Beauty is pain, and for an ambitious male model, it’s also a struggle. With travel for photo shoots, appearances at international fashion shows, and receiving free designer clothes, it might seem like male models are living the dream. But in the documentary UnGlamorous, Fusion’s Pedro Andrade uncovers the ugly truth: Being a male model comes with a cost.
Men from all over the U.S.—and the world—are flown to New York City to begin their careers in the deceptively glitzy business of fashion shoots and runway shows. With many, many men all competing for the same jobs, getting noticed takes a unique blend of looks, management, and luck.
A living stipend is provided by agencies to accommodate rent, food, clothing, and other expenses. Models are expected to pay off these costs—with interest—once they land work, but there’s a catch: A lot of the industry’s most desired jobs don’t pay at all.
Due to the stringent age requirements of modeling, the turnover rate of models is often high since their career is essentially futile past a certain age. Modeling agencies know this and know how hard it is for a model to land a job lucrative enough to pay off their debt. Unfortunately, these models are new and young enough to be taken advantage of. If a model doesn’t find work within the first few months of his arrival in New York, his debt could add up to $8,000-$20,000.
The documentary’s main subject, Cameron Keesling, was working in the industry for about a year before landing the cover of Italian Vogue. Despite appearing in a renowned publication, photographed by fashion’s most iconic photographer, Keesling and his model companions were paid nothing for the shoot.
And Vogue was not the only job that left him empty-handed. Keesling walked during Paris Fashion Week and left behind a stellar impression. His Parisian look achieved notoriety and even received an Instagram shout out from Snoop Dogg. Despite the accolades, Keesling didn’t even get paid enough to cover the cost of traveling to and from Paris.
“The biggest challenge is making a living.”
“I was under the impression you still get a percentage of earnings from your jobs,” Keesling tells Fusion. “Turns out you don’t see any money until your debt is cleared.”
The ways models are reimbursed vary, but they are barely sustainable to afford the luxurious life we often assume the industry provides. The most common way models get paid—aside from nothing at all—is in “trade,” which means receiving free clothes, but no money. Andrade, a former model, claims he made a lot more money in his side job of bartending than he did in modeling.
Keesling adds he is in debt all around the world. He and fellow male models often spend days doing over 20 castings and ultimately getting rejected from most. He has also had days where he sustained on no more than one power bar and a bottle of water.
After over a year of modeling and living in New York City, Keesling has not made a single penny.
Big ambitions and a low bank balance are just the beginning: Many models’ living situations involve 12 men sharing one apartment with two bathrooms. In Unglamorous, one model’s Midtown apartment boasts a rent of $2000 and a collective size no bigger than a parking space.
“[Modeling] is a lot of fun, the traveling I enjoy, but if you can’t pay your bills what’s the point?”- Male supermodel Alex Lundqvist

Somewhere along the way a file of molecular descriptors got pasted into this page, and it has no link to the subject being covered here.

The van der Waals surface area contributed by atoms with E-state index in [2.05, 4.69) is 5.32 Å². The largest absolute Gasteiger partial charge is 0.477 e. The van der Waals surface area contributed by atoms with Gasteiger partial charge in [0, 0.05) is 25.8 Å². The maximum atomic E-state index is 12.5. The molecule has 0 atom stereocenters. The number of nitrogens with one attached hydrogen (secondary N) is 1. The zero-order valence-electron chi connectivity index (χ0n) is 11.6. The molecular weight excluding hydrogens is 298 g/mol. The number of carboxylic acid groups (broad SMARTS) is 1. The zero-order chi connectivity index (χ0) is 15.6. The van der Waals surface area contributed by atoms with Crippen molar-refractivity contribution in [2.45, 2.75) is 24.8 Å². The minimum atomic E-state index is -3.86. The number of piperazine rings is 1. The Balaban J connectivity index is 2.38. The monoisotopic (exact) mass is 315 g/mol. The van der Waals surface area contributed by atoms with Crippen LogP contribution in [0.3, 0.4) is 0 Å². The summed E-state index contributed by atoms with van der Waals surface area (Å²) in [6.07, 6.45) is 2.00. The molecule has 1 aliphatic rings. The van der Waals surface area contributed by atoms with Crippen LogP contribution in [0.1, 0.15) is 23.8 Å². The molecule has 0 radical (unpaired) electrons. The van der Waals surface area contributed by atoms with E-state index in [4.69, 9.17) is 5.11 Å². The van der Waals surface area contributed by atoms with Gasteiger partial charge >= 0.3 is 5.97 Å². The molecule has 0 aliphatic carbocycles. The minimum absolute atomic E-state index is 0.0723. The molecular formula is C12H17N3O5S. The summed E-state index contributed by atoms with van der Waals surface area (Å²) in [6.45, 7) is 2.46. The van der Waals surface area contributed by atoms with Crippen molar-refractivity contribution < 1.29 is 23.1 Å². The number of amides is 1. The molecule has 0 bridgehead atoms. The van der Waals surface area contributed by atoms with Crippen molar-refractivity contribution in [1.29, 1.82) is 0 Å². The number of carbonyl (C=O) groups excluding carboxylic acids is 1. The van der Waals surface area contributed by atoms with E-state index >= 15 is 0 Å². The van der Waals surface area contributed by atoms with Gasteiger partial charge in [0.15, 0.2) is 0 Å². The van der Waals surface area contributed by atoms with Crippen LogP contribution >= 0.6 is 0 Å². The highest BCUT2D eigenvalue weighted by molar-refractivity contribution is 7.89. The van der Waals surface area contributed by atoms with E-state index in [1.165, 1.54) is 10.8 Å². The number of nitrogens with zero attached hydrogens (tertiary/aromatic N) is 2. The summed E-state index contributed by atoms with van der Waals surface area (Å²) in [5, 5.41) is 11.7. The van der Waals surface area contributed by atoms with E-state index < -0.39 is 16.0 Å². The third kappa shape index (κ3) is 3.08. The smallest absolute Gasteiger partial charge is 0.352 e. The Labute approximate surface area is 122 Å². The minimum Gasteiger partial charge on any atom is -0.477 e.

Hard work may not always pay off. Modeling doesn’t follow a typical off-the-road, artistic career trajectory that takes one or two decades to establish a name for oneself. The shelf life of a male model has a definite expiration date and often peaks when the model is in his 20s. From there, very, very few go on to make modeling a long-term career. The longest running star—the Gisele of the male modeling world—is Alex Lundqvist, who makes a whopping half a million per year. The income gap in modeling is so extreme; most new, promising faces earn around $30,000-40,000 per year.
And the grueling undertaking doesn’t stop there. A male model’s success is often narrowed down not just to his looks, but how “relatable” his looks are. Agencies have zeroed in their ideal requirement to “boyfriend handsome,” a model that both men and women can relate to. That kind of model can enjoy a fruitful career for about 10 to 15 years. A “look on trend” is too specific and not sustainable.
Trends in the modeling industry fluctuate, often dependent upon pop culture and fashion. Often, agencies are looking for a very specific look, thereby compartmentalizing beauty.
Taylor Hendrick, a modeling agent at Wilhelmina Talent Agency, explains how models are categorized as either editorial—for high fashion shoots—or commercial—for other forms of modeling, such as television, advertisements, travel, and so on.
“Editorial talent starts out around 18 years old,” Hendrick explains. “They have 3 to 4 really great seasons and then maybe it will fall off.”
Commercial work, on the other hand, can start in a model’s 20s and continue until their 40s or beyond. Aesthetic requirements for editorial models are much more stringent, but they are the ones who build their names and are recognized by the public.
Every face on the runway or in ads on billboards has traveled an arduous journey just to get there. Many of these models started off working odd jobs and continue to do so on the side just to make ends meet. One model in Unglamorous was building houses before he started posing; another was a janitor at Whole Foods. Despite the soaring costs, high debt, and little collective benefit, male models continue to strive, with stars in their eyes, to be the next face of Calvin, grace the cover of Italian Vogue, or walk the runway at an international fashion week. The competition is fierce and the stakes are high, but as one model mentions, “we’re all in the same struggle.”